Tuesday, October 23, 2012

Sharply drawn lines

In his autobiography Last Words, George Carlin revisits the moments precursory to his subsequent magisterial comedic dauntlessness. The first cheek swelling slap came when he was defending Lenny Bruce's jabs at religion, ultimately winning the scorn of his then comrades:

It was the most dramatic evidence I'd had to date that these lines were sharply drawn, the legacy of that Catholic upbringing, that clannish Irish working-class neighborhood ethic was a rigid demarcation. Just because you grew up with a guy and shared A,B,C,D and E with him didn't mean that on F through Z you wouldn't be diametrically opposed to each other.

Those of us who've experienced such a revelation can sympathize when I say that it only gets harder. Especially harder with today's indefatigable libertarian ethos. Question your colleagues' F's,G's and H's and be prepared to  witness our generation's abject refusal to excogitate. My personal experience is littered with arguments I've had with people I had wrongly placed as kin in thought. A summary of the most grotesque notions still championed by my fellow "educated" 24 year olds are:

1) Brahmins are genetically superior in mind. 
2) Dowry is an acceptable tradition.
3) Homeopathy works.
4) The proof for evolution is untenable. 

And if that wasn't enough to curdle your blood, what if I told you that some or all of these views are harbored by atheists and fellow scholars in science? My use of quotes for the word educated is frightfully inadequate. I have made it clear to such voluntary flat-earthers, upon uncontrollable frothing at the mouth, that they reserve the right to fuck off. (These were the same carbon-based life-forms I had matriculated with, competed fiercely in exams with, played sports with and even shared a room with.) Further facets of their cretinism reveal themselves facilely:

5) The humanities aren't important in any sense.
6) Morality comes from religion.
7) There is no joy in science until it morphs into a usable technology.

Challenge these savageries and hope that your friend,(everyone's favorite friend), doesn't turn to you and avuncularly point out that everyone has a right to their opinion. (But of course they have a right to their opinion! If we had rights to others' opinions, I'd first want to make sure that I'd landed in Los Angeles and not Riyadh or Pyongyang!) Note the resolute unwillingness to distinguish between an opinion and its content. You think history is a conspiratorial engagement? Can I tell you why you might be mistaken? No? And why is that? Oh, because you have a right to your opinion! Have they taken their right to actually mean not wrong? Few of these invertebrates go the extra blighted mile to give you a lecture on relativism: Right and wrong are subjective; a generation of halfwits who've been taught never to scratch their heads. They draw themselves an impenetrable perimeter; a force-field of self-righteousness and a proselytizing sphere of influence that wins many a fool. Only the discerning can trace the protracted outline of that bestial domination of dogma in people's thinking.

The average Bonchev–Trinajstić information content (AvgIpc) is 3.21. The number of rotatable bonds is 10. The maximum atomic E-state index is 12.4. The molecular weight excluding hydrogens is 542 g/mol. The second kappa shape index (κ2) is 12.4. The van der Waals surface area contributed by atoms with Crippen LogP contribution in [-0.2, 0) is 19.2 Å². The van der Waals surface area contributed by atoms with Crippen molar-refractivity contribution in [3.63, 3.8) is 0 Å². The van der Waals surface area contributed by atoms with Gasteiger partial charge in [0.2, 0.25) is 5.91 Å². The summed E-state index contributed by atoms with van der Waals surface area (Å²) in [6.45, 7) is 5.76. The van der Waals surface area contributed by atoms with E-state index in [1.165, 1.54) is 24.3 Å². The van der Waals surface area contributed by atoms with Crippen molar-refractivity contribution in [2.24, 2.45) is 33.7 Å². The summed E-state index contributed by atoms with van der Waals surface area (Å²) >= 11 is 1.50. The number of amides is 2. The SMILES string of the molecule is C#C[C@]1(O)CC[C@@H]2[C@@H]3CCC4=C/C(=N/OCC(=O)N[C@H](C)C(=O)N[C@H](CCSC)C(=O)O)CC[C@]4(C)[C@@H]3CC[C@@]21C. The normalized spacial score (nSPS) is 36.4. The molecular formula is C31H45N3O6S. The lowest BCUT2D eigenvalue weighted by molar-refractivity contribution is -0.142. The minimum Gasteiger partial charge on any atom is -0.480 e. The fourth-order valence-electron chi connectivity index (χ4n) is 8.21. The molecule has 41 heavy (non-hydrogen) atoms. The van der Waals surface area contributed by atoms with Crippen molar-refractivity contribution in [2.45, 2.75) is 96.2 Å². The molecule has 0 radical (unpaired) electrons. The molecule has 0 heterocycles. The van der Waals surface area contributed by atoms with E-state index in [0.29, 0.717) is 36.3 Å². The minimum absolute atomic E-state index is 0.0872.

Flee from this depressing slaughterhouse of intellect only to be greeted by a slightly less lethargic yet  equally ill-informed tribe of pundits. These specimens have freshly baked conspiracy for breakfast,  rabidly nibble on the bones of their political representatives for lunch and zestfully slurp the blood of every duty-bound journalist at dinner to quench the dryness they might have acquired while accidentally thinking between meals. These are the minions of Michael Moore and the puppets of Peter Joseph. They can quote Rand in reply to every question and can tell you exactly who was responsible for the financial crisis. They can turn anything into evidence by playing an apocalyptic background score. Their appetite for empty conjecture is insatiable yet their warehouse of moribund musings never seems to reduce in stock! Barkha Dutt married a muslim and is a congress spokesperson who wants to vanquish Hinduism. Fifty percent of the IPL games are fixed. The Indian Government plotted the recent floods in Pakistan. In fear of being unable to withhold aggravating expletives in the presence of these cerebrovores, I always give my best at sprinting into the horizon.